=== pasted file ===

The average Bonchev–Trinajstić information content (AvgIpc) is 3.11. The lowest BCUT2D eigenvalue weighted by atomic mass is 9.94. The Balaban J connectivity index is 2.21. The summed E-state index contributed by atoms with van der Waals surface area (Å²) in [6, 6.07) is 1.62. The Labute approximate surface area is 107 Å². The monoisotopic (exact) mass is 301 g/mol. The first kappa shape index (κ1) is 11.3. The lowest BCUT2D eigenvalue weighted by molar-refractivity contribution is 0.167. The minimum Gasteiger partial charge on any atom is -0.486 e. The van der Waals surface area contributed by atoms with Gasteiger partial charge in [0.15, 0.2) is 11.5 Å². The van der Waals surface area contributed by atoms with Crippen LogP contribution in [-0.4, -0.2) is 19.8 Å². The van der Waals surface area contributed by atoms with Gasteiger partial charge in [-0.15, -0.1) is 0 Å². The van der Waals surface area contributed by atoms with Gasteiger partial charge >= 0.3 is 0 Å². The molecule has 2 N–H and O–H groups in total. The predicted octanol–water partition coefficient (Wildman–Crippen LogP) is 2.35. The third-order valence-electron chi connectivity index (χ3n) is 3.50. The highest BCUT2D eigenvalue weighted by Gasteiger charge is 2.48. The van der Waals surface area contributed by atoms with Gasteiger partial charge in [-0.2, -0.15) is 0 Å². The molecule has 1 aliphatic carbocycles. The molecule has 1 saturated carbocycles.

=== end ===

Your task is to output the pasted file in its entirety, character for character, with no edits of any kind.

The average Bonchev–Trinajstić information content (AvgIpc) is 3.11. The lowest BCUT2D eigenvalue weighted by atomic mass is 9.94. The Balaban J connectivity index is 2.21. The summed E-state index contributed by atoms with van der Waals surface area (Å²) in [6, 6.07) is 1.62. The Labute approximate surface area is 107 Å². The monoisotopic (exact) mass is 301 g/mol. The first kappa shape index (κ1) is 11.3. The lowest BCUT2D eigenvalue weighted by molar-refractivity contribution is 0.167. The minimum Gasteiger partial charge on any atom is -0.486 e. The van der Waals surface area contributed by atoms with Gasteiger partial charge in [0.15, 0.2) is 11.5 Å². The van der Waals surface area contributed by atoms with Crippen LogP contribution in [-0.4, -0.2) is 19.8 Å². The van der Waals surface area contributed by atoms with Gasteiger partial charge in [-0.15, -0.1) is 0 Å². The van der Waals surface area contributed by atoms with Gasteiger partial charge >= 0.3 is 0 Å². The molecule has 2 N–H and O–H groups in total. The predicted octanol–water partition coefficient (Wildman–Crippen LogP) is 2.35. The third-order valence-electron chi connectivity index (χ3n) is 3.50. The highest BCUT2D eigenvalue weighted by Gasteiger charge is 2.48. The van der Waals surface area contributed by atoms with Gasteiger partial charge in [-0.2, -0.15) is 0 Å². The molecule has 1 aliphatic carbocycles. The molecule has 1 saturated carbocycles.